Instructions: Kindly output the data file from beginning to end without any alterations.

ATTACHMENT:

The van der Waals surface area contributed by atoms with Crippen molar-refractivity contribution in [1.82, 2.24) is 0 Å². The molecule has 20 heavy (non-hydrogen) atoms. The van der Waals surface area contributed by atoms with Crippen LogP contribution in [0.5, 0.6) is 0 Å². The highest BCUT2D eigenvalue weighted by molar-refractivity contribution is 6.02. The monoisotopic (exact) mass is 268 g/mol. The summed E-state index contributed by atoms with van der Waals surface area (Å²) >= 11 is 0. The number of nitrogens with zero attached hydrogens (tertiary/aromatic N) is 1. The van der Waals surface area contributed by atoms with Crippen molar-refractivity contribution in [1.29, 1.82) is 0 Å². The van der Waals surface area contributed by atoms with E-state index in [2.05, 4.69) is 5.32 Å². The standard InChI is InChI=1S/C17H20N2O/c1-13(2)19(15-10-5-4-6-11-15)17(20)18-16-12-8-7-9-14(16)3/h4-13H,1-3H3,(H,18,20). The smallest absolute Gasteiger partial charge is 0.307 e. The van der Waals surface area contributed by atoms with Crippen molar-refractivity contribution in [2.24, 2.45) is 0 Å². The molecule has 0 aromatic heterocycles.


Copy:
The van der Waals surface area contributed by atoms with Crippen molar-refractivity contribution in [1.82, 2.24) is 0 Å². The molecule has 20 heavy (non-hydrogen) atoms. The van der Waals surface area contributed by atoms with Crippen LogP contribution in [0.5, 0.6) is 0 Å². The highest BCUT2D eigenvalue weighted by molar-refractivity contribution is 6.02. The monoisotopic (exact) mass is 268 g/mol. The summed E-state index contributed by atoms with van der Waals surface area (Å²) >= 11 is 0. The number of nitrogens with zero attached hydrogens (tertiary/aromatic N) is 1. The van der Waals surface area contributed by atoms with Crippen molar-refractivity contribution in [1.29, 1.82) is 0 Å². The van der Waals surface area contributed by atoms with E-state index in [2.05, 4.69) is 5.32 Å². The standard InChI is InChI=1S/C17H20N2O/c1-13(2)19(15-10-5-4-6-11-15)17(20)18-16-12-8-7-9-14(16)3/h4-13H,1-3H3,(H,18,20). The smallest absolute Gasteiger partial charge is 0.307 e. The van der Waals surface area contributed by atoms with Crippen molar-refractivity contribution in [2.24, 2.45) is 0 Å². The molecule has 0 aromatic heterocycles.